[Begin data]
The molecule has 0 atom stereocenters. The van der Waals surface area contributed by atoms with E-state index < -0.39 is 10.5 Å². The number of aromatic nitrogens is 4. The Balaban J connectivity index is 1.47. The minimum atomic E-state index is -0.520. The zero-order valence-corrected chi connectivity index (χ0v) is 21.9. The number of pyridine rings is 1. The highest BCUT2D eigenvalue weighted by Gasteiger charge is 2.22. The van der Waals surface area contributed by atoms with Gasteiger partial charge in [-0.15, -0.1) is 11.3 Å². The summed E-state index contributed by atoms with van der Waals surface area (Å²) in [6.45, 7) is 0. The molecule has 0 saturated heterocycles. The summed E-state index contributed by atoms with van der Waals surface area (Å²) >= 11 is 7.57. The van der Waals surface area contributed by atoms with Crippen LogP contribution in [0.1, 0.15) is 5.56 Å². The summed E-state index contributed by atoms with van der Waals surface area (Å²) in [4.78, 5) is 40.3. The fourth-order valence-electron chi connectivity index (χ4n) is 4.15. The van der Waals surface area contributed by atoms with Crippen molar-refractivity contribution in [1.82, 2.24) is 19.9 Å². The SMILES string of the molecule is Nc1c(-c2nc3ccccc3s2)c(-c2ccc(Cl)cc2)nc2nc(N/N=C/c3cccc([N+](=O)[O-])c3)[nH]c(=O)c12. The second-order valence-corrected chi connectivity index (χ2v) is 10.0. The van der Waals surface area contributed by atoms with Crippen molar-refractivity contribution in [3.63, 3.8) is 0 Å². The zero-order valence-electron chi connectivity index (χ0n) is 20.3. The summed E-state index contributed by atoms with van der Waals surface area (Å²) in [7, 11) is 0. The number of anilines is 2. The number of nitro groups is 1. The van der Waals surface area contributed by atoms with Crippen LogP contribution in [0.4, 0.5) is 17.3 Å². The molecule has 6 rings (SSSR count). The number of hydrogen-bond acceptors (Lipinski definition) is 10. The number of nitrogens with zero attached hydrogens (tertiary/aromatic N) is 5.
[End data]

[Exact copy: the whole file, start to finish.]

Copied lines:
The molecule has 0 atom stereocenters. The van der Waals surface area contributed by atoms with E-state index < -0.39 is 10.5 Å². The number of aromatic nitrogens is 4. The Balaban J connectivity index is 1.47. The minimum atomic E-state index is -0.520. The zero-order valence-corrected chi connectivity index (χ0v) is 21.9. The number of pyridine rings is 1. The highest BCUT2D eigenvalue weighted by Gasteiger charge is 2.22. The van der Waals surface area contributed by atoms with Gasteiger partial charge in [-0.15, -0.1) is 11.3 Å². The summed E-state index contributed by atoms with van der Waals surface area (Å²) in [6.45, 7) is 0. The molecule has 0 saturated heterocycles. The summed E-state index contributed by atoms with van der Waals surface area (Å²) >= 11 is 7.57. The van der Waals surface area contributed by atoms with Crippen LogP contribution in [0.1, 0.15) is 5.56 Å². The summed E-state index contributed by atoms with van der Waals surface area (Å²) in [4.78, 5) is 40.3. The fourth-order valence-electron chi connectivity index (χ4n) is 4.15. The van der Waals surface area contributed by atoms with Crippen molar-refractivity contribution in [1.82, 2.24) is 19.9 Å². The SMILES string of the molecule is Nc1c(-c2nc3ccccc3s2)c(-c2ccc(Cl)cc2)nc2nc(N/N=C/c3cccc([N+](=O)[O-])c3)[nH]c(=O)c12. The second-order valence-corrected chi connectivity index (χ2v) is 10.0. The van der Waals surface area contributed by atoms with Crippen molar-refractivity contribution in [3.63, 3.8) is 0 Å². The zero-order valence-electron chi connectivity index (χ0n) is 20.3. The summed E-state index contributed by atoms with van der Waals surface area (Å²) in [7, 11) is 0. The number of anilines is 2. The number of nitro groups is 1. The van der Waals surface area contributed by atoms with Crippen LogP contribution in [0.4, 0.5) is 17.3 Å². The molecule has 6 rings (SSSR count). The number of hydrogen-bond acceptors (Lipinski definition) is 10. The number of nitrogens with zero attached hydrogens (tertiary/aromatic N) is 5.